On Sunday, New Democratic Party Leader Jagmeet Singh bid for some election traction by invoking Jack Layton, calling for the renaming of a Toronto riding in the late NDP leader’s honour.
Also on Sunday, the Liberals accused Conservative Leader Erin O’Toole of (yet again) having a secret agenda, this time to undermine medicare. They even tweeted a video snippet from 2020, allegedly showing Mr. O’Toole advocating just that. Twitter promptly slapped it with a “Manipulated media” label.
Why mention these two stories together? There’s a connection. Mr. Layton was the target of similar allegations in the 2006 election; it happened because most people miss an important detail about medicare, Mr. Layton among them.
In the mid-1990s, the then-Toronto city councillor needed hernia surgery. He was sent to Shouldice Hernia Hospital, an 89-bed facility in the Toronto suburb of Thornhill. It calls itself the world’s only hospital dedicated to hernias. Mr. Layton was referred by his doctor, underwent the procedure, and returned to his life. Another Canadian public health care success story, apparently.
But in 2006, the surgery became an election issue. The NDP leader, as he was by then, was accused of having made a “secret” visit to a “for-profit” hospital. He appeared baffled by the allegation. His bafflement appeared genuine. He’d had no idea he’d been in a private hospital.
“Every family I knew, every middle-aged man that ever ran into a hernia, went to Shouldice,” he said. “It’s just part of the system,” he said. “The doctor says, ‘Go there.’ You pay with your [Ontario health] card. It never occurred to me [it was] anything other than medicare, which it is.”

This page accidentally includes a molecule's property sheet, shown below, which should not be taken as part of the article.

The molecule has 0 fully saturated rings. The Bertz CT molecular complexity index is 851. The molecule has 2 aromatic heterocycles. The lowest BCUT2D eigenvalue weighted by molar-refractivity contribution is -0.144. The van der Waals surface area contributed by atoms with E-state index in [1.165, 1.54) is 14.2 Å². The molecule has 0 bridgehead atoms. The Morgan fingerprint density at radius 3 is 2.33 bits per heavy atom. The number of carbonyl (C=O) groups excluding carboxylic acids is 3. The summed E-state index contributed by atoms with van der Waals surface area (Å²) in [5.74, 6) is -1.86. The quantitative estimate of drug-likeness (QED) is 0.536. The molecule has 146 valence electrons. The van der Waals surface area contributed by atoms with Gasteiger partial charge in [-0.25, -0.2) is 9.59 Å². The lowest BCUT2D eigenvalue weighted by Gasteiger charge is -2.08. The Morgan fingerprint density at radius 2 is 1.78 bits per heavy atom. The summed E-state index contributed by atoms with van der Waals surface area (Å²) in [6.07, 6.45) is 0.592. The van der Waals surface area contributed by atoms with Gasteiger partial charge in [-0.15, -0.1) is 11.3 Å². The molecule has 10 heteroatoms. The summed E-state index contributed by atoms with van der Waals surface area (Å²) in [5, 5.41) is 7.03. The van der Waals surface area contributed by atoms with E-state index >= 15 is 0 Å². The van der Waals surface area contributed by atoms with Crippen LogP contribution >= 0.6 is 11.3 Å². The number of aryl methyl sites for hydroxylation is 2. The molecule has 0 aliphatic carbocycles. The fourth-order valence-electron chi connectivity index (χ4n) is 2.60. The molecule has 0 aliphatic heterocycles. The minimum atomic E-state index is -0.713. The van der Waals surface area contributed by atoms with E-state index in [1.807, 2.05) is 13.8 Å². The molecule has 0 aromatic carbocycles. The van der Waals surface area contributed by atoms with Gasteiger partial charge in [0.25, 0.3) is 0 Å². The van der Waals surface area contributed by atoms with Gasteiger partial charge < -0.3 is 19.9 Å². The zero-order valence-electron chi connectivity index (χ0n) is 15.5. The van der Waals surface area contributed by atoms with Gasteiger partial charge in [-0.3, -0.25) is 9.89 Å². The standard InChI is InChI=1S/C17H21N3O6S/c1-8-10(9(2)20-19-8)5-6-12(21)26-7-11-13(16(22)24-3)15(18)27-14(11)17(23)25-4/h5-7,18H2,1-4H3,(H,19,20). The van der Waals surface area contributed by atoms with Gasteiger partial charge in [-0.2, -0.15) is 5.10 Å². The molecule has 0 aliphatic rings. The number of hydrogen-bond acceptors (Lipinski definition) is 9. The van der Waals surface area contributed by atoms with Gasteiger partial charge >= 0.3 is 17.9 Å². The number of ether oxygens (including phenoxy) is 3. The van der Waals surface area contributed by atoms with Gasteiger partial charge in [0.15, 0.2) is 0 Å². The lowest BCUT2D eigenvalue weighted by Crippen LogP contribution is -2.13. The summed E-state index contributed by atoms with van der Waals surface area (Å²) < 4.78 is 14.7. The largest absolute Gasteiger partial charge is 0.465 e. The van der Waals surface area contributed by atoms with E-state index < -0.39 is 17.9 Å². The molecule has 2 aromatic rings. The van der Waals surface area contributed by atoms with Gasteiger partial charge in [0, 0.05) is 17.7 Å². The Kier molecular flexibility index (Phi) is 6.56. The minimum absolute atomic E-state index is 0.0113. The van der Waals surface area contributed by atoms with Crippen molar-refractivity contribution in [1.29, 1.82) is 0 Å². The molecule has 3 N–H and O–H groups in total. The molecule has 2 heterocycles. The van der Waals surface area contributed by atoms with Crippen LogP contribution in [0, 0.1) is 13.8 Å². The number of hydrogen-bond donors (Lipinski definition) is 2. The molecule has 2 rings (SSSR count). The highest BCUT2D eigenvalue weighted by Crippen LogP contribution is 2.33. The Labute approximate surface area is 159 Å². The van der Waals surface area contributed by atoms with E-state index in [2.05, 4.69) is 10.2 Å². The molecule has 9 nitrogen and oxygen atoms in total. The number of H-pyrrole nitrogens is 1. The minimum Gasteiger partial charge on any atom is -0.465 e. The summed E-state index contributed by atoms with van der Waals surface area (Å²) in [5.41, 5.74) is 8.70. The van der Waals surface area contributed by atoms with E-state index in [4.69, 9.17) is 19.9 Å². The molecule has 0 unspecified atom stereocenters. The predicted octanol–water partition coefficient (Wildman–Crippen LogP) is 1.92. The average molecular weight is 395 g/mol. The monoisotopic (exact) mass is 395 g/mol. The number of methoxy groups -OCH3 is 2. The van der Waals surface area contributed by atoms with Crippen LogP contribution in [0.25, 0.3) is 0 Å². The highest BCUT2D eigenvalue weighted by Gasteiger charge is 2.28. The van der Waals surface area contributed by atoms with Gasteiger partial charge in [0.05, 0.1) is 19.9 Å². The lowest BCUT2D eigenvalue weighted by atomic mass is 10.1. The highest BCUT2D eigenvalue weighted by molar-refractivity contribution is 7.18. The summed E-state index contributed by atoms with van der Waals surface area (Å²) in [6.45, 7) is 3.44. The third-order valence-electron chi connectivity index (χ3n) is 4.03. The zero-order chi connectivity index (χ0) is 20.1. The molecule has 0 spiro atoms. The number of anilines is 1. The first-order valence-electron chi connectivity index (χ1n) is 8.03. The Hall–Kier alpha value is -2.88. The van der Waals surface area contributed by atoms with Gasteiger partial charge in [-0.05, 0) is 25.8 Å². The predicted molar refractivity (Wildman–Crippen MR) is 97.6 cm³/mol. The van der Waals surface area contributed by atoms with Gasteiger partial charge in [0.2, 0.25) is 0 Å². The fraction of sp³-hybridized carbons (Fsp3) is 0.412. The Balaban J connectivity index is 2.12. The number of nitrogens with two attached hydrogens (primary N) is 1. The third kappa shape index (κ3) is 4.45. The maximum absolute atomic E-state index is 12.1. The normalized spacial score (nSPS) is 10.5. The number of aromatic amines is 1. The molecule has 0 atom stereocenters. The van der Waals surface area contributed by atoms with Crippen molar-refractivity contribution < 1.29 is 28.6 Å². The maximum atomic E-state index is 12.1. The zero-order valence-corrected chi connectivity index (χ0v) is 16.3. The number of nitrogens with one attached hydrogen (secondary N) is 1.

A decade later, Republican U.S. Senator Rand Paul chose Shouldice for hernia surgery. Like Mr. Layton, the ultra-libertarian was accused of hypocrisy – in his case, because the hospital is part of Canada’s allegedly “socialist” health system.
So why didn’t Mr. Layton’s surgery undermine medicare? And why are Mr. O’Toole’s 2020 comments, including musing on the possibility of greater use of private resources in Canadian health care, likely not an attack on medicare?
Because medicare is about universal public health insurance – not universal delivery of every aspect of medical services by public employees and institutions. Canadians want to know that their procedure will be 100 per cent covered by their provincial insurance plan, not that the person or entity doing the procedure is 100 per cent owned by taxpayers.
The principles of the Canada Health Act are universality, comprehensiveness, portability, accessibility – and public administration of insurance. Again, that’s public administration of insurance, not public ownership of each and every aspect of the health care system.
Each province uses the private sector to deliver at least some insured services – ranging from outsourcing the hospital cafeteria, to using private testing companies, to family physicians themselves, who are private business people. But regardless of those behind-the-scenes contractual arrangements, if you need care from a physician or hospital, medicare is supposed to mean that your provincial health insurance plan picks up the bill.
Which is what would have happened with Mr. Layton’s hernia surgery. Just as in a public hospital, he would not have been billed for the operation.
And though Mr. O’Toole in the 2020 video praised Saskatchewan for outsourcing some diagnostic services, the Conservative platform does not mention a greater role for private delivery in publicly funded health care. In any case, that’s largely a provincial matter.
The Conservative platform also pledges to increase provincial health transfers – worth $43.1-billion this year – at the rate of economic growth, or 6 per cent, whichever is greater. The Liberals have the same formula, but a lower floor of 3 per cent.
If Mr. O’Toole had an agenda to undermine Canada’s most cherished social program, he would be in for a world of hurt from voters. Which is why the Liberals keep hoping to find evidence of something that does not appear to be there.
Oh, and the notion of renaming a riding after a politician? It’s a transparently partisan move, and hence a bad idea. Should Calgary Heritage become “Calgary-Harper”? Should Montreal’s Mount Royal riding be rebaptized “Pierre Elliott Trudeau?” That’s a hard no.
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